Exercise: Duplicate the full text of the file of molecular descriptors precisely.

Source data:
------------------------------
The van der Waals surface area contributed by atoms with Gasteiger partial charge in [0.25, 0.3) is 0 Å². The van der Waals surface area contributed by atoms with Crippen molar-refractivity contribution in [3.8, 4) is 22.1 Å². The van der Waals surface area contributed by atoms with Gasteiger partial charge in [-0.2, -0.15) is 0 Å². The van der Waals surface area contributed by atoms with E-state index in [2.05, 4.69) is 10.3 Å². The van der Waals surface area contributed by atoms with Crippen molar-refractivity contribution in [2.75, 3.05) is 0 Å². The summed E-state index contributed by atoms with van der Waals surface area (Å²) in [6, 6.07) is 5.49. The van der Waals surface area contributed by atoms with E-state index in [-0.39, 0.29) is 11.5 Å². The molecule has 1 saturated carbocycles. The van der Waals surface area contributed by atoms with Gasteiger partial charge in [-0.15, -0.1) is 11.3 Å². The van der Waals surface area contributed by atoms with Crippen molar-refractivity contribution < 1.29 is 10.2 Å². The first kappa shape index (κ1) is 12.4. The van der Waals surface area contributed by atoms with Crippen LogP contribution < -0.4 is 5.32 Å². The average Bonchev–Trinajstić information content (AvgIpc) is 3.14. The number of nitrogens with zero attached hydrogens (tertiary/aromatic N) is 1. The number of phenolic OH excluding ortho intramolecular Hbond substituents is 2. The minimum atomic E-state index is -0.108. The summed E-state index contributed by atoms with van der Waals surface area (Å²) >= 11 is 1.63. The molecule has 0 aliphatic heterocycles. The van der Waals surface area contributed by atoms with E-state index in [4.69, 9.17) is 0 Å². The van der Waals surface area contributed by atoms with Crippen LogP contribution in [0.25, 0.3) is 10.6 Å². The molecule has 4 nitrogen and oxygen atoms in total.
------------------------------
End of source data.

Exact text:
The van der Waals surface area contributed by atoms with Gasteiger partial charge in [0.25, 0.3) is 0 Å². The van der Waals surface area contributed by atoms with Crippen molar-refractivity contribution in [3.8, 4) is 22.1 Å². The van der Waals surface area contributed by atoms with Gasteiger partial charge in [-0.2, -0.15) is 0 Å². The van der Waals surface area contributed by atoms with E-state index in [2.05, 4.69) is 10.3 Å². The van der Waals surface area contributed by atoms with Crippen molar-refractivity contribution in [2.75, 3.05) is 0 Å². The summed E-state index contributed by atoms with van der Waals surface area (Å²) in [6, 6.07) is 5.49. The van der Waals surface area contributed by atoms with E-state index in [-0.39, 0.29) is 11.5 Å². The molecule has 1 saturated carbocycles. The van der Waals surface area contributed by atoms with Gasteiger partial charge in [-0.15, -0.1) is 11.3 Å². The van der Waals surface area contributed by atoms with Crippen molar-refractivity contribution < 1.29 is 10.2 Å². The first kappa shape index (κ1) is 12.4. The van der Waals surface area contributed by atoms with Crippen LogP contribution < -0.4 is 5.32 Å². The average Bonchev–Trinajstić information content (AvgIpc) is 3.14. The number of nitrogens with zero attached hydrogens (tertiary/aromatic N) is 1. The number of phenolic OH excluding ortho intramolecular Hbond substituents is 2. The minimum atomic E-state index is -0.108. The summed E-state index contributed by atoms with van der Waals surface area (Å²) >= 11 is 1.63. The molecule has 0 aliphatic heterocycles. The van der Waals surface area contributed by atoms with E-state index in [4.69, 9.17) is 0 Å². The van der Waals surface area contributed by atoms with Crippen LogP contribution in [0.25, 0.3) is 10.6 Å². The molecule has 4 nitrogen and oxygen atoms in total.